Life isn’t fair. It’s one of those clichés you hear over and over again, and a tenet that you’ve probably experienced firsthand.
But the unfairness of life is precisely what can lead to success and growth. When the unfairness of life plays to your advantage, you’re suddenly faced with opportunity you may not have noticed before and may not be available to others.
Take Apple for example. Apple is one of the most successful and ubiquitous hardware companies in history, built on unfair advantages including design expertise, brand equity, extreme cost/volume savings, and bargaining power.
Started in April 1976, Apple spent decades building it’s hardware empire – it’s biggest resource. On July 10, 2008, the company further capitalized on that hardware footprint by opening up a Services line: the iOS app store.
Since 2008, the app store and Apple’s Services revenue has become the fastest growing aspect of their business as they’ve saturated their own market and hardware growth declines. Apple recognized that by creating a network of hardware devices, they also had created a second resource: a distribution network for other software companies and independent developers to leverage.
To leveraging that distribution network, Apple charges a 30% service fee to any software developer who makes a sale using the iOS app store, including in-app purchases.
And that’s the thing about unfair advantages: they can compound and build exponentially.
Without an unfair advantage, a business can be copied and replaced very quickly. Unfair advantages are a barrier to entry, and barriers to entry are the key to unique value propositions and sustained success.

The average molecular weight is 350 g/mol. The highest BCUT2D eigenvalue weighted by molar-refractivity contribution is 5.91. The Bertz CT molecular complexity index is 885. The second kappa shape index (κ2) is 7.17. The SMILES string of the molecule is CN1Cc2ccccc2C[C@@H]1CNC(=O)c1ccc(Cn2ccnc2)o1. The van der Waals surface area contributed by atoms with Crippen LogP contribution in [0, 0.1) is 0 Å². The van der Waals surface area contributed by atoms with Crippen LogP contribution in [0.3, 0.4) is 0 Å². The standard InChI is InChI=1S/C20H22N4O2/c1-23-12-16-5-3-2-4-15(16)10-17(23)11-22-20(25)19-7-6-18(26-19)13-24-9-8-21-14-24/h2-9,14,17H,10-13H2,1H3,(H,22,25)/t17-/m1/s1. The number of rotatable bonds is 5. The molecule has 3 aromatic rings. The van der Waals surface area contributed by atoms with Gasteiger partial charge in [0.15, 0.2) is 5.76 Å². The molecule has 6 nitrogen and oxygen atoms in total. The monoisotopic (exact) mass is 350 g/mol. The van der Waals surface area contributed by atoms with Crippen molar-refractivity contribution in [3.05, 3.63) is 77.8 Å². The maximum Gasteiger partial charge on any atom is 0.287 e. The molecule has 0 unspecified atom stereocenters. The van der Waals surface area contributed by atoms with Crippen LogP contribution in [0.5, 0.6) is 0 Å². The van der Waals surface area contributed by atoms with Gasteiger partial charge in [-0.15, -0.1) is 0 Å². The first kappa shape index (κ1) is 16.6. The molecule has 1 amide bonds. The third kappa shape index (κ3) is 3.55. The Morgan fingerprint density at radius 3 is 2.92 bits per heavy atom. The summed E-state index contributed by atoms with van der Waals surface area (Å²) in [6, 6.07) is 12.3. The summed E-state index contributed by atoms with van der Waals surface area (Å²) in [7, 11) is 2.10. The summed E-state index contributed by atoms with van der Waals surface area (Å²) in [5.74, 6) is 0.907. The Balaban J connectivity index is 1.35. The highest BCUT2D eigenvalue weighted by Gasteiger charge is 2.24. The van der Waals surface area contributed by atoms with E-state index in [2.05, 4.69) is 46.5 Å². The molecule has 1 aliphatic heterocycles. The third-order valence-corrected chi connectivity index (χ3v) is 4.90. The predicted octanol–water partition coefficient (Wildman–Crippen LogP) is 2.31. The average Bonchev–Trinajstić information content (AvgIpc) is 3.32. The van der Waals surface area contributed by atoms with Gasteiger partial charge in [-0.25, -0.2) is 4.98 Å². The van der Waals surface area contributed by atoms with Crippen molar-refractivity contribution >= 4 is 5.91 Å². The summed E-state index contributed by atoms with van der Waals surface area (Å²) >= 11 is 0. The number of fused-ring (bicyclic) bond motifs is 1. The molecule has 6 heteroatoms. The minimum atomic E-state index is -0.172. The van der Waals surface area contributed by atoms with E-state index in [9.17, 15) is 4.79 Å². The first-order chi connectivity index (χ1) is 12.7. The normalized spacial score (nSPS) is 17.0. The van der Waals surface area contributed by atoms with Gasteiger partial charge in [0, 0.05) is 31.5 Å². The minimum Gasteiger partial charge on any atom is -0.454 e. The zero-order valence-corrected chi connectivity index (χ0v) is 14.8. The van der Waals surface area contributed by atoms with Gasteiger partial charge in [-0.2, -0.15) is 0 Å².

Now let’s get away from business.
There are 7.4 billion people on this planet. All of them need to cover their basic needs, and that means resources to afford them. Resources are acquired by providing value to someone who can trade their resources for yours.
Once basic needs are covered, we move on to quality of life. Quality of life is improved by more resources.
This is all an abstract way of saying that you need currency (money or service bartering). Currency helps to afford your needs and a better life. In the modern world, we receive currency by mining out our most precious resource: our time.
We all have time. We don’t know how much time we have, but we all have it.
We all value our time. We value our time by what we choose to do with it…how much of it we sell and who we choose to sell it to. By taking on work or a job.
You come to an agreement for the value of your time when you accept a salary or a wage. This value is based on supply and demand for your time in the market.
This is where your own personal unfair advantage comes in. What is your time worth?
Our time is worth more to us than to anyone else. Therefore, it stands to reason that we should do everything we can to keep as much time to ourselves as possible. The more time we keep for ourselves, the less time we have available to sell to someone else. The less time we have available to sell to someone else, the more currency we need to be receiving for that allotment of time to maintain the quality of life that we want.
The only way to retain more of your time is to build an unfair advantage that cannot be replicated. Your own barrier to entry.
Maybe your unfair advantage is the culinary ability you’ve been honing for 20 years. Maybe it’s your guitar skills you’ve polished since you picked it up at age 5. Maybe it’s the tribe of people who follow you and consume whatever you create. Whatever it is, it needs to be unique to you and something you can continue to build on and outpace the competition.
We all have weaknesses. Weaknesses can be alleviated, but almost impossible to turn into unfair advantages. Think of it this way: is it more valuable to go from -2 to 0, or 0 to 2? To the world, a “2” is much more rare and valuable than a “0.”
Find and build on your strengths. The world needs your personal unfair advantage.